The penny has dropped. Explaining how the top end works all depends on your perspective. From one direction it’s chaos, from another everything becomes clear.
It’s been making sense to us all year. We’ve been explaining it all year. What we have found impossible to understand are the explanations coming from those who have been seeing it from different angles (or the wishful thinkers seeing it from so far away it’s hard to imagine what they can see).
OK. Money where mouth is. What have we been saying?
- With astoundingly rare exceptions, top end auctions are doomed to fail. $5 million+? Non-event.
- Under $3.5 million, if the quality is there (ready-to-move-in is prized) and the price is realistic, hands will be raised.
- There’s no demand there without demand here (chew on that, you economists – it’s not only about price). Yes, there are people at the top end who are ready to sell, but they won’t come to the party until there’s something they want to buy.
- Buyers make markets – it’s not agents or vendors who decide prices, it’s the people who come up with the money.
- There are agents who do and agents who don’t. The skills of some are invaluable, others’ abilities appear to be limited to spending their clients’ ad budgets.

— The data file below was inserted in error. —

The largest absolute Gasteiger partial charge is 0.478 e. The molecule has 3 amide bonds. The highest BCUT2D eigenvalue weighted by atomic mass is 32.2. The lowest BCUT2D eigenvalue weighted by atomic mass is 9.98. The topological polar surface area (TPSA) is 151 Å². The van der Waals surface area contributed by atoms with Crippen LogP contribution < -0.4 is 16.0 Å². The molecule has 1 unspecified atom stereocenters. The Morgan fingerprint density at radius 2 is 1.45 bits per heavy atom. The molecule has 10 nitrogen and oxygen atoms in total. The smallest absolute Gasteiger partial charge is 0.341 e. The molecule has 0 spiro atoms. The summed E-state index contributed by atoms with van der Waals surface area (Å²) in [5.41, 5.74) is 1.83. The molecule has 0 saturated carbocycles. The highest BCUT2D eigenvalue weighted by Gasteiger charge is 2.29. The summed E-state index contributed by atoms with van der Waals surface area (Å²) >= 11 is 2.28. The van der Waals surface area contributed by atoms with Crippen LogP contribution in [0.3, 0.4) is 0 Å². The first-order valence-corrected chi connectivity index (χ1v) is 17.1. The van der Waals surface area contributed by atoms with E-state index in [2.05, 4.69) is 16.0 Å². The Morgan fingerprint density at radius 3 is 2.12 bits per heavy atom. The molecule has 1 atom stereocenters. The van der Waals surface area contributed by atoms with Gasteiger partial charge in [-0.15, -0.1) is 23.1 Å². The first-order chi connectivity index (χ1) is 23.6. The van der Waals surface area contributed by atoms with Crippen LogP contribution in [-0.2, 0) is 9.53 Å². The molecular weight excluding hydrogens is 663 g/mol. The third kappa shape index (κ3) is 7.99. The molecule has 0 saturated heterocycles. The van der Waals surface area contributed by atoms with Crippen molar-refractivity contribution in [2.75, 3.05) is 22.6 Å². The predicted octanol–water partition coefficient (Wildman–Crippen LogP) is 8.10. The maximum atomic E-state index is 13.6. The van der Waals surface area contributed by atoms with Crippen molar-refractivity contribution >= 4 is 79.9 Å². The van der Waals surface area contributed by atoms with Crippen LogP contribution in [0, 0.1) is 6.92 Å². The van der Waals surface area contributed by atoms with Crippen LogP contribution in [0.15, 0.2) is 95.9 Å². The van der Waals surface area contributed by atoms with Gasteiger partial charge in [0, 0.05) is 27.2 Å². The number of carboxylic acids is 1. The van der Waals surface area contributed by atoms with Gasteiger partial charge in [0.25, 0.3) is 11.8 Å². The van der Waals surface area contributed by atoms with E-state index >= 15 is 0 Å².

Theory or practice? Make your own judgements:
- 7 Huntingfield Road, Toorak. Needs work, but it’s north-facing, AAA Toorak. Auctioneer opens the bidding at $8 million(!), tells the throng that’s within cooee of the reserve and then all that is heard is the distant freeway. Game over.
- 38 Cromwell Road, South Yarra. Big Victorian, well renovated but with overlooking issues that put us out of the picture. Auctioneer again puts his chin out ($5 million!) and again gets thumped. Nothing heard but the distant trams on Toorak Road.
- 10 Acland Street, South Yarra. Sold quickly and quietly after asking $5 million. No big ad spend, no three or four weeks of strangers gawking through.
- 31 Coppin Grove, Hawthorn. Land. Sold. $3,250,000. No hassles.
The ultimate sentiment test?
“You’re not going to believe this, but over the last month, none of my friends have mentioned houses.”
Valuers not hearing sentiment test
We’re seeing top-end valuations that ignore the sentiment downturn – so much so that sworn valuations which are usually so conservative that they’d be about the last thing a vendor or agent would want made public are now being quoted to justify out-of-date prices. We live in Strange Times.
What goes around …
Welcome back all those old offerings which were passed in two or three months ago and are now reappearing with new photos and sometimes new agents but are still the same old stories. Same unhappy endings?
This is Spring. Isn’t it?
No. Spring has now been officially moved back to pre-Christmas. It can’t be Spring. Nothing’s happening.
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